Today, the U.S. has the highest incarceration rate of any country in the world. With over 2.3 million men and women living behind bars, our imprisonment rate is the highest it’s ever been in U.S. history. And yet, our criminal justice system has failed on every count: public safety, fairness and cost-effectiveness. Across the country, the criminal justice reform conversation is heating up. Each week, we feature our some of the most exciting and relevant news in overincarceration discourse that we’ve spotted from the previous week. Check back weekly for our top picks.
The University of San Francisco School of Law released a report that compares U.S. sentencing practices with those of other nations. The report finds that America utilizes mandatory minimums, habitual offender statutes, life without parole and consecutive sentencing in more severe ways than most of the developed world, and proposes that our mass incarceration problem is tied to our sentencing policies.
Alabama Gov. Robert Bentley signed a law that will allow the state’s sentencing commission to set punishment standards for non-violent crimes that judges generally would have to follow. Under the new law, sentencing changes for nonviolent crimes made by the commission and presented to lawmakers before each year's regular legislative session will take effect in the fall following each session unless the Legislature passes a law rejecting the changes.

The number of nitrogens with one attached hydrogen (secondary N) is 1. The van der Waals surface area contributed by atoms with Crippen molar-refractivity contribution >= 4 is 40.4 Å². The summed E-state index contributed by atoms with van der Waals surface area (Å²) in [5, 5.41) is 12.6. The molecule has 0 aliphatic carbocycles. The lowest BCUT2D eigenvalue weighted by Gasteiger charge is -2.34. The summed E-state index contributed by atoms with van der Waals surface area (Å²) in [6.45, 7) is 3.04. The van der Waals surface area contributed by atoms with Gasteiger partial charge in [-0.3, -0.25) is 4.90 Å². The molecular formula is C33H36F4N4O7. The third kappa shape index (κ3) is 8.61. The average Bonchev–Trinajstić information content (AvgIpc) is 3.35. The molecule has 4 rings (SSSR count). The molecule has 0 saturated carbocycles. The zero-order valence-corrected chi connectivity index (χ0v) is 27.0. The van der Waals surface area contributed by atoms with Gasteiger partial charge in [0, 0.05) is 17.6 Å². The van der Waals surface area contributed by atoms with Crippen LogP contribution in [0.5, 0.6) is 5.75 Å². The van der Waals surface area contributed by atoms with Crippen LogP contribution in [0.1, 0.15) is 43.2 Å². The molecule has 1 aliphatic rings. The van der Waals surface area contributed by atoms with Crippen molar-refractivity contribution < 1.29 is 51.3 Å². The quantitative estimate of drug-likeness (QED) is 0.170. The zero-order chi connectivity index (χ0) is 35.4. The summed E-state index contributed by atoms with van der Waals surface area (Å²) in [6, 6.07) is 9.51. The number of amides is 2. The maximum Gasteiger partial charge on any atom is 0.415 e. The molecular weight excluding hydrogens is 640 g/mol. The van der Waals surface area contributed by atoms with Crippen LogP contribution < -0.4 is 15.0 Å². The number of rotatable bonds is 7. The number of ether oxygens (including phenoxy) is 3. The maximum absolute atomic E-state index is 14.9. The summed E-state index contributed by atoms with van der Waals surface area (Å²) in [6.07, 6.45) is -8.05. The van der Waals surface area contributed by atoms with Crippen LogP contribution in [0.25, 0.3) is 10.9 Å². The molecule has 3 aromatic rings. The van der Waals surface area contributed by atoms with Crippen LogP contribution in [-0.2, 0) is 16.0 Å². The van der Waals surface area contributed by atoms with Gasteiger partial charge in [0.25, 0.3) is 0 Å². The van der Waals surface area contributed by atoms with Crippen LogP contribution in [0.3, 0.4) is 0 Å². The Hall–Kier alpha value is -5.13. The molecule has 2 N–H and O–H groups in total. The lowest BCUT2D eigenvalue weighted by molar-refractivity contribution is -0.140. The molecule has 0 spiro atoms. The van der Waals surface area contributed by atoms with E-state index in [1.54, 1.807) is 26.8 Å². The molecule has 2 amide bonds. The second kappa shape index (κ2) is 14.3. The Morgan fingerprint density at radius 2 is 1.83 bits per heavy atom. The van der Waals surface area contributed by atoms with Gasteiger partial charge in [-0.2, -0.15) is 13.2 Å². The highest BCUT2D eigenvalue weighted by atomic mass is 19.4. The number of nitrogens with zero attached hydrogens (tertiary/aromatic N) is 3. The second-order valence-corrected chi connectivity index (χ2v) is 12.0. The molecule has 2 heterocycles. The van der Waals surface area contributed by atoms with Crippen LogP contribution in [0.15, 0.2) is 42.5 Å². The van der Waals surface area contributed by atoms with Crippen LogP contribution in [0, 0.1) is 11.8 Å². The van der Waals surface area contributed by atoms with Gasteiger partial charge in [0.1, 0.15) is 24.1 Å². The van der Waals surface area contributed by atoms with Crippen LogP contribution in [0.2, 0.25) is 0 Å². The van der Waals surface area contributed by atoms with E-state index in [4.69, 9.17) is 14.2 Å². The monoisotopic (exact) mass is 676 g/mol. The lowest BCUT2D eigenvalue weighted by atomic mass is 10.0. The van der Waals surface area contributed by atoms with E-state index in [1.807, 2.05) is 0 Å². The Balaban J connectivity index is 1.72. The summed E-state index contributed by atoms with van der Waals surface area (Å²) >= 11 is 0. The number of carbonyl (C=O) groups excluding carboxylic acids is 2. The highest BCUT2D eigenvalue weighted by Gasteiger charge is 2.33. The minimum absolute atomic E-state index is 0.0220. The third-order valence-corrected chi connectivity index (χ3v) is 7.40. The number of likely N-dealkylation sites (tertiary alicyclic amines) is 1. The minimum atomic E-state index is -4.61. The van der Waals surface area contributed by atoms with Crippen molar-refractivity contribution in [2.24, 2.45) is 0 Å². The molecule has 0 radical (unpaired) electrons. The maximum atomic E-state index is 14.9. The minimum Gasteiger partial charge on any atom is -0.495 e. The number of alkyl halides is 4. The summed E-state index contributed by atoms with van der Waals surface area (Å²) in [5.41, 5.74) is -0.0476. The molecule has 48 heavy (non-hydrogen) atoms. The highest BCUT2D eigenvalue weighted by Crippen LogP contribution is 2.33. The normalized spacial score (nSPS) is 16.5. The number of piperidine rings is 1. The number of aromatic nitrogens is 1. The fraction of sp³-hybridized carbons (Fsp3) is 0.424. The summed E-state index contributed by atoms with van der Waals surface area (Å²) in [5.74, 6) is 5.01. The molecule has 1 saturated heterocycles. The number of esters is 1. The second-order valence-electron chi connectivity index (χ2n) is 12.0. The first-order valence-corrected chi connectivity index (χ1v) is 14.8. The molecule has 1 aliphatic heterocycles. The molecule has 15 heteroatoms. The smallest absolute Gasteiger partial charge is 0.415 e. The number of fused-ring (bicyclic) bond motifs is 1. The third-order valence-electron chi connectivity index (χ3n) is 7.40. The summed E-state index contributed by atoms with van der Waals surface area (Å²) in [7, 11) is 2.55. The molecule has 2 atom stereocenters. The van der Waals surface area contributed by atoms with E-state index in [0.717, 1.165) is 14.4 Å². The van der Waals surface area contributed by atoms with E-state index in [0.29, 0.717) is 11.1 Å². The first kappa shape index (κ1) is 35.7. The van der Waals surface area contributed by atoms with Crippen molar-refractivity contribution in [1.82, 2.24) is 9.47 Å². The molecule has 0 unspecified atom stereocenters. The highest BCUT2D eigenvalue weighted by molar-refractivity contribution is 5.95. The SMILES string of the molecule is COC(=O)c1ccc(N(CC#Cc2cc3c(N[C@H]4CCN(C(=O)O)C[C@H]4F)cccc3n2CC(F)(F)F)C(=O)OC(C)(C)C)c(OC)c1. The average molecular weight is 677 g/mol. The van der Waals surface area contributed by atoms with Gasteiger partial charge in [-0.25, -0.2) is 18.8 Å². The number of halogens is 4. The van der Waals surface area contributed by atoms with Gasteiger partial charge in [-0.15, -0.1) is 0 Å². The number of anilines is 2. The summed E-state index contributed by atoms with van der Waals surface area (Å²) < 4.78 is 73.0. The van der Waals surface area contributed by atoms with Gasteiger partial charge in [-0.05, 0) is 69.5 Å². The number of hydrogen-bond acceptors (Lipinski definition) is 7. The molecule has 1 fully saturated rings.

Louisiana Gov. Bobby Jindal signed two pieces of legislation on May 17 to increase prosecutorial discretion, increase parole eligibility for non-violent offenders and ensure the effective use of administrative sanctions to more quickly punish offenders who violate terms of their supervision. The first bill ensures the effective use of non-prison sanctions for persons who violate conditions of probation and parole. The second bill allows second-time non-violent, non-sex offenders to become parole eligible after serving 33 percent, rather than 50 percent, of their sentences. This bill only gives the offender a hearing before the Parole Board, and does not guarantee they will be released from prison.
The New Orleans Times-Picayune recently issued the final installment of its excellent eight-part series on Louisiana’s criminal justice system, which incarcerates a higher percentage of its citizens than any other state. The reports look at the financial incentives that hinder sentencing reform, the state’s severe habitual offender laws, the state of reentry programs, and the neighborhoods that have been most effected by mass incarceration.
Pennsylvania Gov. Tom Corbett wants corrections reform to happen, and soon. The call for fast-track reform comes on the heels of recommendations from the state’s Justice Reinvestment Working Group, whose proposals project to save the state $263 million. Some of the savings could be sent to counties for improved policing and probation at the local level, or counties that reduce the number of people they send to prison with less than one year to serve.